I love thinking about my 1980s family holidays in Italy. Weeks spent on beaches, in ice cream shops, pizzerias and gaming arcades. Phone calls back home were strictly kept to three minutes as they were so ridiculously expensive. Everything was paid in cash. I remember how excited I felt when I was a Lira millionaire. It was exotic and precious.
As you can see, I have a very emotional attachment to cash. I like that I have much better control over how much I spend and that my children can use to learn how the financial system works. But I do not think that cash is very practical. I actually very rarely have cash with me. At a fun fair a few weekends ago, I had to hurry 10 minutes to a cashpoint and back so I could buy tokens for the rides, as the organisers did not accept cards. Without enormous pressure from various children, I would have walked on for sure.
I do not think cash is safe either. The number of people I personally know who have had cash stolen from them is in the dozens. Including myself. The number of people I know who had their bank card stolen and money taken from their account is – one. And their bank paid back the money within days as it could easily spot an unusual spending pattern. So if carrying cash is more risky, would it not make sense to get rid of it? It is exactly what Sweden does. But going completely cash-free is politically sensitive.
Cash does have its prize
Governments keep cash alive because it is a social method of making payments. It is accessible to everyone and it does not discriminate against anyone. It is the key payment method for the millions of people who do not have a bank account and are not able to use a card or mobile phone to make payments. When I was a teenager, my grandmother gave me the ‘secret handshake’. What made this gesture so meaningful was that there was an immediate tangible and therefore emotional result. Had she transferred money to my bank account it would have had a very different emotional effect on me. Yet, money is money, and the way it is being handled and passed on does not define its value.
What defines value though is cost. And cash is expensive. It needs to be designed, manufactured, transported, protected, counted and destroyed. Numbers that circulate indicate that the cost of cash is £130 per person per year. Many of us use price comparison websites to shave off a few pounds of our monthly mobile phone bills. If we add cost to the cash equation, it makes increasingly less sense to use it.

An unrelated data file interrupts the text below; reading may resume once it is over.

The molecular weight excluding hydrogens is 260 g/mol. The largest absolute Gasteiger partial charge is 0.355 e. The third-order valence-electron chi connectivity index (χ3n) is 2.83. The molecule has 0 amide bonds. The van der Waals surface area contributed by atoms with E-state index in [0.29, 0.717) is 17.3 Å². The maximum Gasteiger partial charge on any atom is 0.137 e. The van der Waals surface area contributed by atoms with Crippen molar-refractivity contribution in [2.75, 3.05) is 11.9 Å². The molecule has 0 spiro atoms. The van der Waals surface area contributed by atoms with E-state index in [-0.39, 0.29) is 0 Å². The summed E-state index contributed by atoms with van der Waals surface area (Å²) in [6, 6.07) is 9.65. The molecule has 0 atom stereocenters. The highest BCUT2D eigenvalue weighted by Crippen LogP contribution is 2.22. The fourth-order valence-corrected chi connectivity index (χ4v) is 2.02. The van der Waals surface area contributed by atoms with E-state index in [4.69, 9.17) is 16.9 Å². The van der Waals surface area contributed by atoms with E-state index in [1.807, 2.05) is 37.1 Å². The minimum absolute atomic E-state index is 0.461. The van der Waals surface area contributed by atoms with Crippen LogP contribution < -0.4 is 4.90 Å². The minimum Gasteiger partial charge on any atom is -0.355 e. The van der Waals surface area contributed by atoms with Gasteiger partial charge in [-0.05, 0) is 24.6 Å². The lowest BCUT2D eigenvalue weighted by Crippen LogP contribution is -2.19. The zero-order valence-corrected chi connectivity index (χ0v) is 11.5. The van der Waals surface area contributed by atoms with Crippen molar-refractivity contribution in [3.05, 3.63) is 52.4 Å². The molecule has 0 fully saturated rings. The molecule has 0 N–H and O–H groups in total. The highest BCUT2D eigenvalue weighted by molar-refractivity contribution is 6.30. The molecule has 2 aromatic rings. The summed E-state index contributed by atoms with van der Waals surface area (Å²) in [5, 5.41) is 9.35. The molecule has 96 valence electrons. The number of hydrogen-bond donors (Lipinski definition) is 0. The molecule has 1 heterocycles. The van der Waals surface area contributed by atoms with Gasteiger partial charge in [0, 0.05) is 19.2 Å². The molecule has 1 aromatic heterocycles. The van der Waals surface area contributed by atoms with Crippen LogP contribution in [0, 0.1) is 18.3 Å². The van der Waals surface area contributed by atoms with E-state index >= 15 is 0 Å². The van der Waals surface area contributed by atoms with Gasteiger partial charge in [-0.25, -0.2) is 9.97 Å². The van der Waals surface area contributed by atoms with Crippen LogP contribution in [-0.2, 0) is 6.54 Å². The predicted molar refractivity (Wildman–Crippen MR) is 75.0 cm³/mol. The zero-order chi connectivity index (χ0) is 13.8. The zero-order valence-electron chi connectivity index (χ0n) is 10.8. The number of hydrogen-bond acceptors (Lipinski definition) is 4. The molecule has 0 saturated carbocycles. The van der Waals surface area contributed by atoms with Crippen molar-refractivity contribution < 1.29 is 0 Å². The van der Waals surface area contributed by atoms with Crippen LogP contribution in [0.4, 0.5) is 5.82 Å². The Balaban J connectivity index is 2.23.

Cash – the only stalwart of privacy?
A key argument for cash is the anonymity it provides. I am very much pro-privacy and try to avoid giving too much data about myself away. I do not, really, want anyone or any business to know how, where and when I spend my money, and to predict or even influence what I am going to do next. Yet I still prefer cards over cash. They are simply more secure and more convenient.
But for me, cards are transitional only. Once crypto-currencies evolve into a mainstream payments method and can be used for day to day financial transactions, the discussion around convenience vs security vs anonymity will become irrelevant. We will then be able to make payments in a private, anonymous and secure way. No more cards, no more cash needed. These currencies will likely be issued by national central banks, but neither private banks nor card providers can then control, dictate or profit from the way we choose to pay for goods and services.
When talking to our clients, most agree that this will take many years to get there, but the current state of payments is unsustainable and will drive adoption. The current situation is neither cashless-friendly nor cash-friendly. Most shops accept cards and sometimes only accept card payments, yet we still need cash machines to pay at festivals, market stalls or fun fairs. Having parallel payment infrastructures in place is neither efficient nor helpful.
The future is digital. It is not cash.
Our lives have become digital. We WhatsApp our friends rather than calling them, and we send emails rather than writing letters by hand. Digital has not completely replaced the physical, and should never fully do so. But it is impacting the way we think, work and interact with each other. This is how we describe what it is our clients do when we speak to the media and other audiences: they create something new and “better” that has an impact on our lives.
Exchanging physical coins and notes is not contemporary anymore. In a few years, carrying around a small card made out of plastic will not be seen as contemporary either. Our digital lifestyles create massive shifts in our behaviours and these shifts will continue to affect the way we make payments. A recent example is the launch of Apple Pay in Germany – a country which traditionally has been cash friendly.
When it comes to cash, there is emotion on one side and practicality, convenience, security and anonymity on the other. We as human beings would not exist without our ability to have and share emotions. But if we see transactions, such as buying or selling products, as a rational way to deal with other human beings, then the way we fulfil these transactions should be rational too. Cash may not be gone yet. But it is only a matter of time before it will be a thing of the past, evoking pleasant memories.